education  learning  schooling  schools  paulgoodman  ivanillich  johnholt  johntaylorgatto  marthanussbaum  geraldgraff  peteremberley  cliffordorwin  dvidcayley  teaching  howwelearn  unschooling  deschooling  compulsory  tedsizer  deborahmeier  edhirsch  alexlawson  danielferri  ndyhargreaves  davidsolway  franksmith  deborrahhowes  carlbereiter  bobdavis  maritamoll  institutions  institutionalization  radicalism  susannahsheffer  chrismercogliano  edwardandrew  iainbenson  berniefarber  charlestaylor  markholmes  adrianguldemond  joenathan  andyhargreaves  heatherjanerobertson  highered  highereducation  leahbradshaw  sarahmartin  maureensomers  jackgranatstein  andrewnikiforuk  technology  edtech 
may 2017 by robertogreco
Can a Truly Student-Centered Education Be Available to All? | MindShift | KQED News
"DO FAMILIES WANT STUDENT-CENTERED LEARNING?

Critics of home schooling and unschooling often say only affluent alternative families choose this path. While it’s true that home-schooling families tend to be at least middle class, there are also families who choose it despite economic hardship.

‘The reason there are so few truly unconventional publicly funded schools is that society doesn’t want them.’
When student-directed, choice-filled education was offered free to public school families in New Orleans, a wide array of families chose to attend the school, according to Bob Ferris, a founding teacher and onetime principal of the New Orleans Free School before it shut down in 2005. They had many low-income families and by the time the school closed the school was about 95 percent African-American.

“Black and Latino parents would come to us. Some were quite desperate,” said Chris Mercogliano, the former principal of the Albany Free School, an independent school operating on a sliding-scale model. “Their kid has already flunked out of five schools and they had nowhere else to turn.” Those parents were often skeptical of the model, which allowed students to choose what they studied, had mixed-age groups and looked very little like the schools they themselves had attended.

But over time, Mercogliano said parents couldn’t deny the change in their kids. Students who had been kicked out of multiple schools were suddenly begging to go to school. Staff members were saying positive things about students’ intelligence and unique ways of looking at the world, not calling with the newest problem. All of these things helped parents see beyond the traditional model and appreciate what Albany Free School offered their kids.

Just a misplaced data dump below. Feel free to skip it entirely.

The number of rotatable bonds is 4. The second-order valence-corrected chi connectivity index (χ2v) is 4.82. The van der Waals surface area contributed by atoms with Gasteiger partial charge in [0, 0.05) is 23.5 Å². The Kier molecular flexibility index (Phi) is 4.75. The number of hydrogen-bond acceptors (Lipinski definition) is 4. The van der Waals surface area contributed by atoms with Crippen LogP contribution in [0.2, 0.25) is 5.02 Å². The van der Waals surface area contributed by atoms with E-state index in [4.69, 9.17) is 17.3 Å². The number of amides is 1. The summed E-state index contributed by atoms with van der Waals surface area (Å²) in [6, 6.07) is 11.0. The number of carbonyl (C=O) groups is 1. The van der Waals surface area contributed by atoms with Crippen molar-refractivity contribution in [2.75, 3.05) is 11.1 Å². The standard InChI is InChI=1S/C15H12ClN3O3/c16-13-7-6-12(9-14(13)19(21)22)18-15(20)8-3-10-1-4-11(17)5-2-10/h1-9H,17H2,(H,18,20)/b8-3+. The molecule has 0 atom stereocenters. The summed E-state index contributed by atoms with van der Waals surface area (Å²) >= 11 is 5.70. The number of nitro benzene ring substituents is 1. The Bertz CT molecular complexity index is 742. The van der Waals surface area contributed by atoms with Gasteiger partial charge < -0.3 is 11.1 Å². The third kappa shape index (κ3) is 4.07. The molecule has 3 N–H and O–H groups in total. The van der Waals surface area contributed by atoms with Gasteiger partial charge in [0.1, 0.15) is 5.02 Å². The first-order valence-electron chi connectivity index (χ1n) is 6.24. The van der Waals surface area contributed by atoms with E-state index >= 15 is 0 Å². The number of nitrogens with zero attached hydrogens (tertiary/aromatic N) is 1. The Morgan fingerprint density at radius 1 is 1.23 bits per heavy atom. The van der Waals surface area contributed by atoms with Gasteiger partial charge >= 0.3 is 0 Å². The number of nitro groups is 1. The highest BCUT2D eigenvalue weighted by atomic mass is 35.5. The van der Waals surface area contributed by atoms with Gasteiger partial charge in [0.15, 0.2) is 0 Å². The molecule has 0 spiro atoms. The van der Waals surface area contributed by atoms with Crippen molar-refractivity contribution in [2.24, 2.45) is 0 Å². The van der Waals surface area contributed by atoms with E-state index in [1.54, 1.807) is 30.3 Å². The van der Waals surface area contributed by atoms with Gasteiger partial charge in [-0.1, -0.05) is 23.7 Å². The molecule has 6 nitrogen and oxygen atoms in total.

Still, very few people are ever exposed to this model, and those who are often find it threatening.

“The reason there are so few truly unconventional publicly funded schools is that society doesn’t want them,” Mercogliano said. “School districts and school boards and school people don’t want them.”

But is that the same thing as families not wanting them? If some kids find success in a more open, choice-based, free environment, isn’t it worth having that option for families that want it? Perhaps the real answer is not to turn all public schools into free schools, but to allow for a bit more variety within the public system so there is something for every kind of learner."
unschooling  deschooling  freeschools  2015  bigpictureschools  student-centeredlearning  learning  schools  alternative  race  class  chrismercogliano 
december 2015 by robertogreco
[Herald Interview] ‘Alternative education teaches students to be themselves’
"South Korea’s alternative education institutes are protesting the government’s push to introduce a mandatary registration system, claiming the move would extend the state’s grip on students who are fleeing regular schools and their rigid curriculum.

The Ministry of Education has announced it would conduct a special inspection of unauthorized alternative education facilities, a step that critics argue would pave the way for mandatory registration.

“The problem with the new measure is that it can lead to infringement of the schools’ autonomy. The plan specifies very strong control over the schools while promising very little support,” said Hyeon Byeon-ho, head of the People’s Solidarity of Alternative Education, in an interview with The Korea Herald. The PSAE is an association of 53 alternative schools nationwide.

Hyeon, also head of alternative school Mindle, said nontraditional schools need leeway to offer experimental education programs for students who feel that the conventional school system does not work.

“Simply put, alternative education is something that lets children be themselves. I think that is the essence of education,” he said.